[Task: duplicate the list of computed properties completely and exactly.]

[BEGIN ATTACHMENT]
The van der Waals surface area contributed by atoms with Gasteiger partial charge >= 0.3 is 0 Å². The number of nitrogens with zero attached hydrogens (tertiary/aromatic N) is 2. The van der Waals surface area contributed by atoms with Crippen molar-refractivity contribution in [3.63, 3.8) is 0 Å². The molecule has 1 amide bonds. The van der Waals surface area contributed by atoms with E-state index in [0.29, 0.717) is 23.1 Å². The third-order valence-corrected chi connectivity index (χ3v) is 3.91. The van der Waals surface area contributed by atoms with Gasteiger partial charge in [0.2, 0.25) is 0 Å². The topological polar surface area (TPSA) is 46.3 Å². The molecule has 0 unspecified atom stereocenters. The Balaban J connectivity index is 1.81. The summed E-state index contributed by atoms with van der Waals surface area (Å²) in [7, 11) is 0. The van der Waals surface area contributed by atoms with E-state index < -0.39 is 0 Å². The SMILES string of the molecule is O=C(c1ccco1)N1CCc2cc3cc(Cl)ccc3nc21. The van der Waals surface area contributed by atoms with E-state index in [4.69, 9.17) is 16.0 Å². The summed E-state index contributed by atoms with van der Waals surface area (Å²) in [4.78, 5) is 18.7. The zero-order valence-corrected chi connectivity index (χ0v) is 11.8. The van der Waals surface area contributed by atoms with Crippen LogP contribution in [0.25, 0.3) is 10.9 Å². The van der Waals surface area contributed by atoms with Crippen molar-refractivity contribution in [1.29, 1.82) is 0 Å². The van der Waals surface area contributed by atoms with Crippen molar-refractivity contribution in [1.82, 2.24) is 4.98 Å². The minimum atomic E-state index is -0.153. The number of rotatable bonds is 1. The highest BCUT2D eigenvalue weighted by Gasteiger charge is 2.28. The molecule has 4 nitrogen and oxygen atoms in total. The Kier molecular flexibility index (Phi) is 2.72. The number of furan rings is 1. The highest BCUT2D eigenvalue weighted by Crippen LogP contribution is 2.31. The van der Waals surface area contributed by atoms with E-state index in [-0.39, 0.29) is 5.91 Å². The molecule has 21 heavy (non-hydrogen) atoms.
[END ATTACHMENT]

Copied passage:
The van der Waals surface area contributed by atoms with Gasteiger partial charge >= 0.3 is 0 Å². The number of nitrogens with zero attached hydrogens (tertiary/aromatic N) is 2. The van der Waals surface area contributed by atoms with Crippen molar-refractivity contribution in [3.63, 3.8) is 0 Å². The molecule has 1 amide bonds. The van der Waals surface area contributed by atoms with E-state index in [0.29, 0.717) is 23.1 Å². The third-order valence-corrected chi connectivity index (χ3v) is 3.91. The van der Waals surface area contributed by atoms with Gasteiger partial charge in [0.2, 0.25) is 0 Å². The topological polar surface area (TPSA) is 46.3 Å². The molecule has 0 unspecified atom stereocenters. The Balaban J connectivity index is 1.81. The summed E-state index contributed by atoms with van der Waals surface area (Å²) in [7, 11) is 0. The van der Waals surface area contributed by atoms with E-state index < -0.39 is 0 Å². The SMILES string of the molecule is O=C(c1ccco1)N1CCc2cc3cc(Cl)ccc3nc21. The van der Waals surface area contributed by atoms with E-state index in [4.69, 9.17) is 16.0 Å². The summed E-state index contributed by atoms with van der Waals surface area (Å²) in [4.78, 5) is 18.7. The zero-order valence-corrected chi connectivity index (χ0v) is 11.8. The van der Waals surface area contributed by atoms with Crippen LogP contribution in [0.25, 0.3) is 10.9 Å². The van der Waals surface area contributed by atoms with Crippen molar-refractivity contribution in [1.29, 1.82) is 0 Å². The van der Waals surface area contributed by atoms with Crippen molar-refractivity contribution in [1.82, 2.24) is 4.98 Å². The minimum atomic E-state index is -0.153. The number of rotatable bonds is 1. The highest BCUT2D eigenvalue weighted by Gasteiger charge is 2.28. The molecule has 4 nitrogen and oxygen atoms in total. The Kier molecular flexibility index (Phi) is 2.72. The number of furan rings is 1. The highest BCUT2D eigenvalue weighted by Crippen LogP contribution is 2.31. The van der Waals surface area contributed by atoms with E-state index in [-0.39, 0.29) is 5.91 Å². The molecule has 21 heavy (non-hydrogen) atoms.